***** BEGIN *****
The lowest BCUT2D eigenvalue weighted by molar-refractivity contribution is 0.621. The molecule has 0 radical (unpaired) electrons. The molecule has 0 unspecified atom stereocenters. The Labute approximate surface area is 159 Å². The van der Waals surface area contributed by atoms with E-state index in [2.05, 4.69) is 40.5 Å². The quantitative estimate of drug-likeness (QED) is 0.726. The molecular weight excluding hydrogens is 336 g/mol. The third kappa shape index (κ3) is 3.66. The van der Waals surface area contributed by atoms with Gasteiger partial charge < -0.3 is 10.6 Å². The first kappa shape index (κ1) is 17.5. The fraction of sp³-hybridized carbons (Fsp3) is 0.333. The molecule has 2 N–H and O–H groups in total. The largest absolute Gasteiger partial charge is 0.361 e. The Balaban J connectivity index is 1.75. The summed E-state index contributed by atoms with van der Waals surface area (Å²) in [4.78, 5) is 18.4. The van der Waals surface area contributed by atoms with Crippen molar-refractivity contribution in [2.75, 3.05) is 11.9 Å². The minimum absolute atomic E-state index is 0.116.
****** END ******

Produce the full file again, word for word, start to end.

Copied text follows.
The lowest BCUT2D eigenvalue weighted by molar-refractivity contribution is 0.621. The molecule has 0 radical (unpaired) electrons. The molecule has 0 unspecified atom stereocenters. The Labute approximate surface area is 159 Å². The van der Waals surface area contributed by atoms with E-state index in [2.05, 4.69) is 40.5 Å². The quantitative estimate of drug-likeness (QED) is 0.726. The molecular weight excluding hydrogens is 336 g/mol. The third kappa shape index (κ3) is 3.66. The van der Waals surface area contributed by atoms with Gasteiger partial charge < -0.3 is 10.6 Å². The first kappa shape index (κ1) is 17.5. The fraction of sp³-hybridized carbons (Fsp3) is 0.333. The molecule has 2 N–H and O–H groups in total. The largest absolute Gasteiger partial charge is 0.361 e. The Balaban J connectivity index is 1.75. The summed E-state index contributed by atoms with van der Waals surface area (Å²) in [4.78, 5) is 18.4. The van der Waals surface area contributed by atoms with Crippen molar-refractivity contribution in [2.75, 3.05) is 11.9 Å². The minimum absolute atomic E-state index is 0.116.